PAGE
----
We traded emails over the ensuing years, had drinks together if we were in the same city (unless one of us was dating someone else,) and somehow kept a very weak but very real tether to each other.

Last week, after the happiness and the hugs, after a cocktail or two, after the conversations about making partner and her buying her flat, after eyelashes were lowered slowly and legs crossed carefully, the question finally came.

“Refugee, why didn’t we try harder?  Why didn’t you try harder?”

“YALIUD, you know if we try to hold too tight we’ll find a way to choke it, not make it more secure.”

“Yeah, I know, but I like knowing that you’ve thought about the question too.”


Moths Have Candles – Apparently I Have Hot Attorneys… or How YALIUD and I met – the Full Story

24 January 2010

YALIUD and I met back in 2004.  Close to eleven and a few times a week, she would arrive at the bar of the restaurant I was running at the time.  Three years removed from law school, she was a mid-level and fast-tracked associate at a white shoe law firm.  Most nights she would have a single malt while perusing the menu (for no good reason as she only ordered a pair of the same four things) and scribbling on a yellow legal pad.  When her appetizer arrived, she would move to a glass of red wine – whatever we recommended – and continue scribbling.  By the time the entrée arrived, she was ready to nurse her second glass and put away her work.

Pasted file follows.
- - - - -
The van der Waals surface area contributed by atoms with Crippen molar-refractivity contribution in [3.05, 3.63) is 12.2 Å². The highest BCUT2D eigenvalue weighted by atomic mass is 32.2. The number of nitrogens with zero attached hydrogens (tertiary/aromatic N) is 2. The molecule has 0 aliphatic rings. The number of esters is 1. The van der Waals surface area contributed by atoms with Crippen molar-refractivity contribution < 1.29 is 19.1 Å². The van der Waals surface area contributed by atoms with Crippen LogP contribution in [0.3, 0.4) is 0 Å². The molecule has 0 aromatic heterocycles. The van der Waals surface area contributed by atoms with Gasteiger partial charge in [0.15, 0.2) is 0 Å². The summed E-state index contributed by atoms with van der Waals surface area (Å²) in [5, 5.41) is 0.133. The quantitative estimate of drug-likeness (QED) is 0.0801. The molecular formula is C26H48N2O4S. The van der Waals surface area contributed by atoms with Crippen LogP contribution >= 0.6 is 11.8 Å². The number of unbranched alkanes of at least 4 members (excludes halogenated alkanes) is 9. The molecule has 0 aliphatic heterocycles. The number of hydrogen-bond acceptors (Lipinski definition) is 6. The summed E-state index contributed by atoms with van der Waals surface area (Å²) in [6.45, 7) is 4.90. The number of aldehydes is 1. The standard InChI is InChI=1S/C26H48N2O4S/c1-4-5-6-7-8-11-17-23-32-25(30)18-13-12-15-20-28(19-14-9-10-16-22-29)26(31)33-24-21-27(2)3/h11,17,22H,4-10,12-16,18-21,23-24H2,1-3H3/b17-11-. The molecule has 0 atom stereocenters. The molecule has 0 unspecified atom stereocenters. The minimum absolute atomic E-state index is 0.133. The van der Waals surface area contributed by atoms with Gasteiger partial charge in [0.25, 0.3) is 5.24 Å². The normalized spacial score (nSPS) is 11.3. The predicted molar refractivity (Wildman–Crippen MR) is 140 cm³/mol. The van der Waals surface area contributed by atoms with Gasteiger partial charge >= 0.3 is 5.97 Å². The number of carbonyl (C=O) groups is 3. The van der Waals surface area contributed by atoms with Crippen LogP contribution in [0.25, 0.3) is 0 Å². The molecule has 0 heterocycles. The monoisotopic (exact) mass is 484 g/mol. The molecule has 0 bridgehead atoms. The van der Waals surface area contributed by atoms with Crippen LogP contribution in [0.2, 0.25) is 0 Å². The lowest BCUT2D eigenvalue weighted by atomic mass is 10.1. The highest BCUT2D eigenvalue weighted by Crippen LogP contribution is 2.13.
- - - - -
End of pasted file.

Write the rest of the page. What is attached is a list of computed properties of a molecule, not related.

We were a convenient anesthetic for her as we were only a block away from her condo and we had a habit of sending her a complimentary dessert, and always ensured that someone walked her home if she had enough for that to be prudent.  The nights of her visits fluctuated, but she was always there on Tuesdays – the night that I chose to keep my bartending skills sharp.  We would always do the three drink, 45 minutes of work, maybe one more dance.  After a few weeks of regular patronage, she asked me for “a last drink of the night.”